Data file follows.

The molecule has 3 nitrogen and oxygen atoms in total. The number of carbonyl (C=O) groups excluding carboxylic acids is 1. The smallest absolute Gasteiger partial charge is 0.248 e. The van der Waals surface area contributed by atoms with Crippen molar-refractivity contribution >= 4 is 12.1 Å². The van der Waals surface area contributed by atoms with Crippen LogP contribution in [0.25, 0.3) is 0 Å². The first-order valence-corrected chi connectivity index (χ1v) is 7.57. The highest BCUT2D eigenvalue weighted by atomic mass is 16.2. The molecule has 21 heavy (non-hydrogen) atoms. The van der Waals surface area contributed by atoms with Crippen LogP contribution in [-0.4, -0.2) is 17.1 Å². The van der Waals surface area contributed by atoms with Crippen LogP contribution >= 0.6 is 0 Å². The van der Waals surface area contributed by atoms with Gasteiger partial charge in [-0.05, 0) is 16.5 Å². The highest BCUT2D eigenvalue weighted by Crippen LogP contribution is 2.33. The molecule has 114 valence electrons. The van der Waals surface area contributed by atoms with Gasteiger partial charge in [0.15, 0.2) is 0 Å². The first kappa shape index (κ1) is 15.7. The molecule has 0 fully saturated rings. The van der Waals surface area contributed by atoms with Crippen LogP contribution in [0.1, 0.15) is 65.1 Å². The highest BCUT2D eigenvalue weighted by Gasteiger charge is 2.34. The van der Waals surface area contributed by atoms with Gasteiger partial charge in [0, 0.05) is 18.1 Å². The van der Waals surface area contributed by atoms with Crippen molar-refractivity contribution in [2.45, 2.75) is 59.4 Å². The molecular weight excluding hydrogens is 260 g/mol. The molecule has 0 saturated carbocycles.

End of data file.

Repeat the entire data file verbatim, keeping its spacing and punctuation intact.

The molecule has 3 nitrogen and oxygen atoms in total. The number of carbonyl (C=O) groups excluding carboxylic acids is 1. The smallest absolute Gasteiger partial charge is 0.248 e. The van der Waals surface area contributed by atoms with Crippen molar-refractivity contribution >= 4 is 12.1 Å². The van der Waals surface area contributed by atoms with Crippen LogP contribution in [0.25, 0.3) is 0 Å². The first-order valence-corrected chi connectivity index (χ1v) is 7.57. The highest BCUT2D eigenvalue weighted by atomic mass is 16.2. The molecule has 21 heavy (non-hydrogen) atoms. The van der Waals surface area contributed by atoms with Crippen LogP contribution in [-0.4, -0.2) is 17.1 Å². The van der Waals surface area contributed by atoms with Crippen LogP contribution >= 0.6 is 0 Å². The van der Waals surface area contributed by atoms with Gasteiger partial charge in [-0.05, 0) is 16.5 Å². The highest BCUT2D eigenvalue weighted by Crippen LogP contribution is 2.33. The molecule has 114 valence electrons. The van der Waals surface area contributed by atoms with Gasteiger partial charge in [0.15, 0.2) is 0 Å². The first kappa shape index (κ1) is 15.7. The molecule has 0 fully saturated rings. The van der Waals surface area contributed by atoms with Crippen LogP contribution in [0.1, 0.15) is 65.1 Å². The highest BCUT2D eigenvalue weighted by Gasteiger charge is 2.34. The van der Waals surface area contributed by atoms with Gasteiger partial charge in [0, 0.05) is 18.1 Å². The van der Waals surface area contributed by atoms with Crippen molar-refractivity contribution in [2.45, 2.75) is 59.4 Å². The molecular weight excluding hydrogens is 260 g/mol. The molecule has 0 saturated carbocycles.